David Carlson, a New York City native, hoped to be on his way to a life in movies and television, but ended up at the Turning Point Center in Rutland instead.
Carlson, a certified recovery coach who specializes in medication-assisted treatment, is happy to be in the Green Mountain State helping addicts with their recovery.
“Being a recovery coach, it was everything I loved about counseling without having to do the case notes. When I was in the detox unit (in New York), I clearly spent 85 percent of my time doing paperwork. … People began to follow the paperwork trail rather than the paperwork trail following the people, and it was just sort of an inverse, perverted relationship with what you’re trying to accomplish,” he said last Tuesday.
Carlson said he was born and raised in New York City. His family moved to New Jersey, but he returned to the city to go to film school at New York University.
“I moved to the East Village in ‘77, I guess, and there began the beginnings of my drug problems,” he said.
After more than 30 years, Carlson began to recover from his addiction. He has now been sober 14 years.
In his career, Carlson spent about 20 years in film and video production and about 10 to 12 years in alternative medicine before deciding he wanted to be in substance-abuse treatment, which he hopes will be his final career.
According to Carlson, following that career in New York required more schooling and what he believed was more time spent on paperwork than helping people in recovery. Carlson decided it was time to leave New York.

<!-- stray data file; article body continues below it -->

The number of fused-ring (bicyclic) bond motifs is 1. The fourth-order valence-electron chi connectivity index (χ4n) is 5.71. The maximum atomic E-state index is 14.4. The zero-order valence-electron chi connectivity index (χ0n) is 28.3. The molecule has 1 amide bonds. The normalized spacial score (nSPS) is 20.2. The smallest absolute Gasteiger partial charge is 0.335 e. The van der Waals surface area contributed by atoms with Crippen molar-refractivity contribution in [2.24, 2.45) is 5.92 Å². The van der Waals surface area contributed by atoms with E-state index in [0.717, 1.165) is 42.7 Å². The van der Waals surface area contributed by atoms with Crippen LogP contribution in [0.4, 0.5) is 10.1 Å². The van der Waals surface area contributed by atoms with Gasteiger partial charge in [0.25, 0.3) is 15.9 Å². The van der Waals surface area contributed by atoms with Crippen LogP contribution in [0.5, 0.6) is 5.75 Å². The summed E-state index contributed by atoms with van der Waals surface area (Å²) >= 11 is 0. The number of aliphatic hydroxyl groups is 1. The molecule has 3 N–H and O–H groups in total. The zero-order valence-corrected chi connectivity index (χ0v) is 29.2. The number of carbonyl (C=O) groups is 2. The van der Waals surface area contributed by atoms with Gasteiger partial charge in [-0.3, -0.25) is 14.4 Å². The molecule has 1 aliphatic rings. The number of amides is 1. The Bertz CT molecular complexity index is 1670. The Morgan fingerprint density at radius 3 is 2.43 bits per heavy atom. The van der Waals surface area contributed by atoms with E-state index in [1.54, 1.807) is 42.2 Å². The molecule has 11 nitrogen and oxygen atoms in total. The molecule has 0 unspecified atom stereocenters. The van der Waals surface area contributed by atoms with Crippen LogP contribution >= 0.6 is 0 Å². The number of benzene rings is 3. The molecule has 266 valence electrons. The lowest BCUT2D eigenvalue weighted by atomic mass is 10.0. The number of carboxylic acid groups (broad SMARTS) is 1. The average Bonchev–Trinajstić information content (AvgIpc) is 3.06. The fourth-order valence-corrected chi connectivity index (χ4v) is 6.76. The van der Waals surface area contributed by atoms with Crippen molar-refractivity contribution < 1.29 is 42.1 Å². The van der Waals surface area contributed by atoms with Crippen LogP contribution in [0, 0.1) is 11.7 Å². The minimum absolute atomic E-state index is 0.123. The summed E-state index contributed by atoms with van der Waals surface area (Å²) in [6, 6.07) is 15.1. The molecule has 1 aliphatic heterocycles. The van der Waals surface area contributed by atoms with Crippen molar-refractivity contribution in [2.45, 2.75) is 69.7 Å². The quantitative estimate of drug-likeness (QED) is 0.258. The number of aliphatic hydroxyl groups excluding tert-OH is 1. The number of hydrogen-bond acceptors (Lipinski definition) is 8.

“I wanted good motorcycling, and I wanted a Second Amendment-friendly state, and Vermont was both,” he said.
One morning, Carlson heard Tracie Hauck, director of the local Turning Point Center, being interviewed on the radio about the center and its base of volunteers.
“I thought, ‘Wow, I’ve been driving up and down State Street noticing this place.’ My radar was going off. I knew what was going on, so I polished up a résumé and walked in, and offered to volunteer,” he said.
Hauck joked that Carlson worked at Turning Point because he heard her on the radio, but quickly added the qualities she noticed that help him reach people who want to recover from addiction.
“He shares the passion of meeting people where they’re at and helping them figure out their recovery,” Hauck said.
Carlson began volunteering in December. By January, he had completed the training to offer peer-recovery coaching.
“I’m much happier here than I ever was in the city,” he said.
Carlson described their work with clients at Turning Point as peer support rather than clinical.
“In peer support, you’re not burdened by medical insurance, billing codes, things like that. It’s much looser while still being therapeutic,” he said.
He said his work includes working with other addicts to help them in their recovery and offering assistance to those who are in medication-assisted programs, so he can help them navigate the paperwork and start treatment.
Peer-based recovery allows people to talk to each other about anything. Carlson said that sometimes allows people in recovery to figure out how to get themselves out of a difficult situation.
“You’re helping them to find the solution that’s right for them and to consider the options,” he said.
Carlson said people in recovery need to do more than stop using drugs and alcohol.
“You still have the wreckage of your life to fix. That’s really the gist of recovery. It’s not just putting your substance issues behind you, but using it as a springboard to become the best person you could be now that you’re free of those constraints,” he said.